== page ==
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The hon. Gentleman is quite right: this is an area where Northern Ireland has a comparative advantage. As we hosted the summit, we all looked out on the docks, and we could see that shipbuilding is integral to the country. UK Export Finance is supporting many of the companies that build ships and want to export this magnificent UK product all across the world. My hon. Friend the Minister for Industry and Economic Security spoke about the UK shipbuilding guarantee. We have been talking about this all week. Maritime investment is key, and if the hon. Gentleman would like further details on what we are doing that has an impact on his constituency, we can provide him with that information.

Lindsay Hoyle Portrait Mr Speaker
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I welcome the shadow Minister to her new position.

Rushanara Ali Portrait Rushanara Ali (Bethnal Green and Bow) (Lab)
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Thank you, Mr Speaker. Business investment is lower in the UK than in any other G7 country and we rank 27th out of 30 OECD countries, ahead of only Poland, Luxembourg and Greece. More than half a trillion pounds-worth of under-investment by Government and business has left our economy trapped in a growth doom loop. What is the Secretary of State doing to undo this damage?

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Lindsay Hoyle Portrait Mr Speaker
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With a question that long, we will be celebrating the next one.

Kemi Badenoch Portrait Kemi Badenoch
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My hon. Friend is keen for a deal by Diwali, but as the Prime Minister and I have been at pains to say, it is about the deal, not the day. We are working as much as we can to get a deal, but we will not do so by sacrificing British interests. The deal has to work for both the UK and India. I met the Indian Commerce and Finance Ministers to ensure that we create a mutually beneficial deal.

Business and Trade

Debate between Kemi Badenoch and Lindsay Hoyle
Monday 4th September 2023

(5 months, 3 weeks ago)

Ministerial Corrections
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Lindsay Hoyle Portrait Mr Speaker
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That’s three questions—pick whichever one.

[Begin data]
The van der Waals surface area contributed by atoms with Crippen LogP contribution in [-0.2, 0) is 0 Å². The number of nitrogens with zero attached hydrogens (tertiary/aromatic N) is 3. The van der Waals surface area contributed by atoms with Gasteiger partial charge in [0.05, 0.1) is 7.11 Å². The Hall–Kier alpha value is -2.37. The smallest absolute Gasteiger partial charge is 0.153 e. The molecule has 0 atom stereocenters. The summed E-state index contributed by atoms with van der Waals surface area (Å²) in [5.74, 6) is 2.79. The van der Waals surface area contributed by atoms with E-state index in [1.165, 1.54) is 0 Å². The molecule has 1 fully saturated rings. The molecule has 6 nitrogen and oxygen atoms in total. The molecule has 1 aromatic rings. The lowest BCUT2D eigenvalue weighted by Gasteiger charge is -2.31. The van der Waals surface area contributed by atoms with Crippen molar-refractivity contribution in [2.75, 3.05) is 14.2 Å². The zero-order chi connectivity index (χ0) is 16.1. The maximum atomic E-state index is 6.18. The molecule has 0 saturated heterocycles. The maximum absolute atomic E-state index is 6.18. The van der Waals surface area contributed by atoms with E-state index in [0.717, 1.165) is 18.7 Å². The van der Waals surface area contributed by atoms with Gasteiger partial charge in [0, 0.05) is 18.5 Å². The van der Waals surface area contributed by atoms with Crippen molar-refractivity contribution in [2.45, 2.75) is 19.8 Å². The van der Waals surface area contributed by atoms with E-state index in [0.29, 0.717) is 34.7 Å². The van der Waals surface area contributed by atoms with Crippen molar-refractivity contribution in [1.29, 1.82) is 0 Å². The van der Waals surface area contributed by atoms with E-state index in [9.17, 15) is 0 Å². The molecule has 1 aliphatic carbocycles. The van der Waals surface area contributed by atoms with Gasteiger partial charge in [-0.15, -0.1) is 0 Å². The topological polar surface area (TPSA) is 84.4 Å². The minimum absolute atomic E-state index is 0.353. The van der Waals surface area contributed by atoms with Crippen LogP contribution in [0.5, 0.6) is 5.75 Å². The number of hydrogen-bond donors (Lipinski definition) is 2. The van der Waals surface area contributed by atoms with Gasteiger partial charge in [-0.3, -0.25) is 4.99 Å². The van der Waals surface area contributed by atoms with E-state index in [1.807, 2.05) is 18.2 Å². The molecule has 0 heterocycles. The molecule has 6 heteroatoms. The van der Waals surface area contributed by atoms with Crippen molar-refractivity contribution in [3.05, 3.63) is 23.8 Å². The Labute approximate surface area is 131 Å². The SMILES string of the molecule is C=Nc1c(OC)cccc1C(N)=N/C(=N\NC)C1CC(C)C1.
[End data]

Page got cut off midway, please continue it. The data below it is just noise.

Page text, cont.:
Kemi Badenoch Portrait Kemi Badenoch
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I do not think we need an audit. China is our fourth largest export market, and we are aware of the economic challenge that it poses across the world. We work with countries across the world, but we have a pragmatic relationship with China. We need to use our influence to help them get to a better place, but I take the hon. Gentleman’s point.

[Official Report, 29 June 2023, Vol. 735, c. 420.]

Letter of correction from the Secretary of State for Business and Trade, the right hon. Member for Saffron Walden (Kemi Badenoch):

An error has been identified in my response to the hon. Member for Huddersfield (Mr Sheerman).

The correct response should have been:

Oral Answers to Questions

Debate between Kemi Badenoch and Lindsay Hoyle
Wednesday 12th July 2023

(7 months, 2 weeks ago)

Commons Chamber
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Kemi Badenoch Portrait Kemi Badenoch
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We believe that businesses are best placed to do that themselves, and we provide as much advice, guidance and support as possible. For example, the British Business Bank has led many schemes and initiatives to promote inclusivity in the workplace. However, if there is something specific where the hon. Gentleman thinks there is a gap in the market, I would be happy to hear about such an initiative.

Lindsay Hoyle Portrait Mr Speaker
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I call the shadow Minister.

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Kemi Badenoch Portrait Kemi Badenoch
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If my right hon. Friend sees the work that we have put into our “Inclusive Britain” strategy, she will see that almost everything that is in action is about the public sector. There is so much we can do to promote racial equality in the workplace, but we need to do that fairly and transparently, as well as universally. The Equality Act 2010 protects characteristics, not groups. If she would like to work with me on any specific initiative, I would be keen to hear more from her about what she has been working on.

Lindsay Hoyle Portrait Mr Speaker
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I call the SNP spokesperson.

Kirsten Oswald Portrait Kirsten Oswald (East Renfrewshire) (SNP)